As per protocol, he continued on ifosfamide, vincristine, and actinomycin D (IVA) maintenance for 2 cycles prior to starting radiotherapy. MRI after the second cycle of IVA chemotherapy demonstrated no remaining disease. He commenced proton radiotherapy in conjunction with the third cycle of IVA chemotherapy. A total of 41.4 Gy (relative biological effectiveness [RBE]) was delivered at 1.8 Gy (RBE) per daily fraction (23 fractions) to a target volume based on the pre-chemotherapy extent of disease, including the right cervical nodal chain, and the right parotid region with a 2-field 3-dimensional conformal passive double-scattering proton plan. An additional 9 Gy (RBE) at 1.8 Gy (RBE) per daily fraction (5 fractions) was given to a target volume based on the post-chemotherapy volume for a total dose of 50.4 Gy (RBE) in 28 daily fractions (Figure 3).

The patient completed adjuvant chemotherapy with 6 cycles total of IVA, and then received maintenance therapy with vinorelbine and oral cyclophosphamide for 6 cycles. Currently he is alive and well 12 months after completing treatment. He has normal endocrine function, no abnormal audiology, no additional eye changes beyond his original diagnosis, and a reduced fractional shortening (28%) secondary to his anthracycline exposure. He continues experiencing nutritional difficulties and relies on his percutaneous endoscopic gastrostomy (PEG) tube for feeding, and his educational progress and difficulties pertaining to his autistic spectrum disorder have been compounded by the social complexities of his recent treatment away from his home.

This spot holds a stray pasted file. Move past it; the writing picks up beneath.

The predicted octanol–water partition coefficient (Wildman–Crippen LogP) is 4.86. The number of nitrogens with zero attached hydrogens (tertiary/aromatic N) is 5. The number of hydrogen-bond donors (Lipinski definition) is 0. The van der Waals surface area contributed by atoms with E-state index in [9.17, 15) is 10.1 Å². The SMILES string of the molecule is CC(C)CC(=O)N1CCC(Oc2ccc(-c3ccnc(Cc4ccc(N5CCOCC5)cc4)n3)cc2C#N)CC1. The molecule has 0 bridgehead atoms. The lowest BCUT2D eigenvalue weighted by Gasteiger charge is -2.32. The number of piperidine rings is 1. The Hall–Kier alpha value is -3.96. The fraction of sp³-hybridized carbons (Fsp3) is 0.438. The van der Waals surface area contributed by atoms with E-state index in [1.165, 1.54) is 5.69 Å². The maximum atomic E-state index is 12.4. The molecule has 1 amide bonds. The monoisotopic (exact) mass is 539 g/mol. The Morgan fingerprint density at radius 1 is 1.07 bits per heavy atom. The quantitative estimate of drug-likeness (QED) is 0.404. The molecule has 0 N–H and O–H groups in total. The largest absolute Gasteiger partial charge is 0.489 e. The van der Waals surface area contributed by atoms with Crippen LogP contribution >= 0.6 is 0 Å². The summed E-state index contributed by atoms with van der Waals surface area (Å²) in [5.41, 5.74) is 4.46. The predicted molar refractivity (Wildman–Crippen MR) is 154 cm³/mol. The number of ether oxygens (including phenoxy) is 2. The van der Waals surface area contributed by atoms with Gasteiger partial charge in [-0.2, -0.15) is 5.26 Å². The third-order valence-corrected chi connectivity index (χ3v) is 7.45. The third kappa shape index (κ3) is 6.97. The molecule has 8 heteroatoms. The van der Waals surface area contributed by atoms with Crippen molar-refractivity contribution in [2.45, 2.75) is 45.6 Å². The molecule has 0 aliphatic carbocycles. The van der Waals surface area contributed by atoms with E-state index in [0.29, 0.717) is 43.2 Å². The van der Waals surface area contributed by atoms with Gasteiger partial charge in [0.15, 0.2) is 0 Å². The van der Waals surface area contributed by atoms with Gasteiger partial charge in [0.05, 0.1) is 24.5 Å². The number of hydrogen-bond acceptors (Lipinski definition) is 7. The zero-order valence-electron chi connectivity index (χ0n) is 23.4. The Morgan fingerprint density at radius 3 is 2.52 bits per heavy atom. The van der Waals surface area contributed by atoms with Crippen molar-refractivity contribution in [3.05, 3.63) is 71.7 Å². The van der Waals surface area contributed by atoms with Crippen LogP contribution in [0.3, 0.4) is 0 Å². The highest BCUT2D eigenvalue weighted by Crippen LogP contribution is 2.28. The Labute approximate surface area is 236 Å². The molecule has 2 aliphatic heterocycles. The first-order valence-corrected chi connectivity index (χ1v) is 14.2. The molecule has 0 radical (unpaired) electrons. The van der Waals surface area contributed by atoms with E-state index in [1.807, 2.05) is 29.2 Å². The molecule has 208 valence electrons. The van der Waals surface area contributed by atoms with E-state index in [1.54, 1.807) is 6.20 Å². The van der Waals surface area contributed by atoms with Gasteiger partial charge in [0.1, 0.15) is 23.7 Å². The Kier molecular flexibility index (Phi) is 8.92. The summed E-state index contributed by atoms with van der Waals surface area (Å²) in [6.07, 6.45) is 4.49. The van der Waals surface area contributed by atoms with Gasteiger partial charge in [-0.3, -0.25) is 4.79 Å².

Discussion

Even with successful treatment of retinoblastoma, patients with a constitutional RB1 mutation are highly susceptible to developing secondary malignant neoplasms (SMNs). The risk of SMNs in patients with heritable retinoblastoma is estimated to be 36% to 48% at 50 years.7,8 This translates to an increased mortality from SMNs at 50 years after diagnosis in patients with heritable retinoblastoma of 17% to 26%.9,10 Recently, patients with an inherited germline mutation were found to have an increased risk for SMN compared to those with a de novo germline mutation, largely due to an increased risk for melanoma, and there was no increased risk for bone or soft tissue sarcoma.11 The increased risk of SMN may have a genetic basis, as patients with recurrent nonsense mutations have been found to have an increased risk of SMNs and those with low-penetrance mutations have a lower risk.12

Radiotherapy results in a threefold increased risk of SMNs in patients with heritable retinoblastoma. An analysis of the Dutch retinoblastoma registry found that the risk of SMN was 13.3% at 40 years in patients with heritable retinoblastoma who did not receive radiotherapy, and this increased to 33.2% in those who received radiotherapy.13 A cohort of heritable retinoblastoma patients from the United States demonstrated a cumulative risk of SMN of 21% at 50 years in those who did not receive radiotherapy, compared to 38% in those who received radiotherapy.8 Soft tissue sarcomas account for a sizeable proportion of these SMNs in patients with heritable retinoblastoma who receive radiotherapy, with a 13% cumulative incidence at 50 years.14 A further analysis demonstrated that irradiated survivors had an increased risk of death from SMNs with a standard mortality ratio (SMR) of 3 times that of nonirradiated survivors. Patients irradiated at 12 months or younger had a further increased risk of death from SMNs with an SMR of 2 compared to those irradiated older than 12 months.10